Sweden ‘threatens the global economy’: study

An American think tank has criticised Sweden for maintaining a constant current account surplus and urged the country to undertake measures to stimulate domestic demand.

“Sweden has not taken sufficient measures to reduce its current account surplus,” non-profit New America Foundation, a non-profit, non-partisan US-based think tank, wrote in a statement on Thursday.

“Its fiscal policy should be more expansionary; it should encourage currency appreciation; and it should open its domestic market to foreign goods.”

Sweden was one of 11 countries with a manufacturing based economy that the New American Foundation has included on its newly launched “Current Account Surplus Watch”. The list also includes 10 resource based economies.

Five of the countries considered to have excessively large surpluses are members of the G20, which is currently holding a summit in Seoul. The countries are China, Japan, Russia, Saudi Arabia and Germany.

In addition to stimulating domestic demand, the foundation also advised these countries to pursue other constructive policies, such as international development assistance.

“These economies are deemed to pose a threat to the functioning of the global economy because they subtract demand out of the world economy at a time of weak global aggregate demand and because they pose an obstacle to the adjustment policies deficit economies must undertake to avoid or to get out of financial crises,” the foundation said in a statement.

A total of 21 countries are ranked on two lists, divided by manufacturing and resources economies. Sweden came in eighth out of 11 on the manufacturing economies list.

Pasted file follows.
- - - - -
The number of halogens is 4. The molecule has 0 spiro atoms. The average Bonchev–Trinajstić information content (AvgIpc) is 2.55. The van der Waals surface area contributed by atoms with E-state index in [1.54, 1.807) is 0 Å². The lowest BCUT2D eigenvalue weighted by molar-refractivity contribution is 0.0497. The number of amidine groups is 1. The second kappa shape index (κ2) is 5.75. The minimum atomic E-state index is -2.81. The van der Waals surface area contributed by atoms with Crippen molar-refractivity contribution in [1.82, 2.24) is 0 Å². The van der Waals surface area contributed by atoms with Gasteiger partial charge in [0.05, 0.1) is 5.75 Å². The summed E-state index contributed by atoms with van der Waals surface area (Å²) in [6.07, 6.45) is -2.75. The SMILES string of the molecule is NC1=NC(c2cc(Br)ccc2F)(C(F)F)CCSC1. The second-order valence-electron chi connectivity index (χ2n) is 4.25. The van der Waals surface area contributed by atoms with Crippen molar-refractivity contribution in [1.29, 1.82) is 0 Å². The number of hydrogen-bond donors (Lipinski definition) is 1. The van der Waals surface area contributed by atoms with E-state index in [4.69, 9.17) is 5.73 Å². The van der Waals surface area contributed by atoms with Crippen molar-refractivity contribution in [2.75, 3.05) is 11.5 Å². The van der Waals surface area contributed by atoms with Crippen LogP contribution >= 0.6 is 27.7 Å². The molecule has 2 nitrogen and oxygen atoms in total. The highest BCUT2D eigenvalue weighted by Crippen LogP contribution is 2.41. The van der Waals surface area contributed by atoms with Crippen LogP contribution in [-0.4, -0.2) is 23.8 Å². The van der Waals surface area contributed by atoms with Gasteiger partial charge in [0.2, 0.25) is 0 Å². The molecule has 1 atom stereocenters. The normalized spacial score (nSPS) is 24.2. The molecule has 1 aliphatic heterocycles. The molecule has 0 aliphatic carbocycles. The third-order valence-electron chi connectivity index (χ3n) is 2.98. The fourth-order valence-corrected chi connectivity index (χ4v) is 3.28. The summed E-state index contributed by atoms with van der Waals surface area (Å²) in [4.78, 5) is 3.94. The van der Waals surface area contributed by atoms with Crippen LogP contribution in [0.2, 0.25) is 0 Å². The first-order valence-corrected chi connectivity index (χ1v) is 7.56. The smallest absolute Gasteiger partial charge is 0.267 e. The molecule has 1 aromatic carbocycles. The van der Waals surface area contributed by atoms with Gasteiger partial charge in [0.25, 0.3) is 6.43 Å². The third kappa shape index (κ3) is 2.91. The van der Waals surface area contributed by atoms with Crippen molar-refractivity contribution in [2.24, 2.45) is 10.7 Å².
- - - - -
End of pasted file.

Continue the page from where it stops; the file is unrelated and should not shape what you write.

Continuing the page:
Manufacturing economies fulfilled three criteria: a 2009 GDP of at least $100 billion (686.08 million kronor), a three-year average current account surplus of at least 3 percent of GDP and energy commodity exports of less than 50 percent of total exports.

Among resource economies, or those whose energy commodity exports account for over 50 percent of total exports, neighbouring Norway came in seventh.

Countries received low scores for large current account surpluses and high scores for mitigating policies that either increase domestic demand or offset their surplus.

Those with the lowest scores rank highest on the list because they subtract the most from net global demand.

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Stockholm’s Karolinska Institute suffers fall in reputation ranking

Sweden's Karolinska Institute (KI) has tumbled in a prestigious international reputation ranking released on Wednesday.

Stockholm's Karolinska Institute suffers fall in reputation ranking
The reputation rankings were dominated by the US. Photo: Anonymous100000/WikiCommons

Stockholm's KI, which selects the winners of the Nobel Prize in medicine, saw a significant drop in the Times Higher Education (THE) World Education Rankings 2018 which was released on Wednesday.

It now ranks in the 61-70 bracket, in other words, it ranked between 61st place and 70th worldwide. This is down from the 51-60 bracket over the past two years, and 45th place in 2015. 

The tumble mirrors a similar misfortune for Karolinska in September, when the university dropped ten places in a similar education ranking

Phil Baty, the editor of THE, said at the time that the 2017 tumble could likely be blamed on the scandal hitting the institution involving celebrity Italian surgeon Paolo Macchiarini. The surgeon was fired from KI over accusations of misconduct after several of his trachea transplant patients died.

READ MORE: Macchiarini's seventh transplant patient dies

Elsewhere in Sweden, only the Uppsala University managed to crack the top 100 in the 2018 reputation rankings, sneaking into the 91-100 bracket. 

The reputation rankings were dominated by the US, with 44 institutions in the top 100 and Harvard University at the top of the pile.

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Elsewhere, the UK could boast 9 institutions in the top 100, with China and Germany offering six each.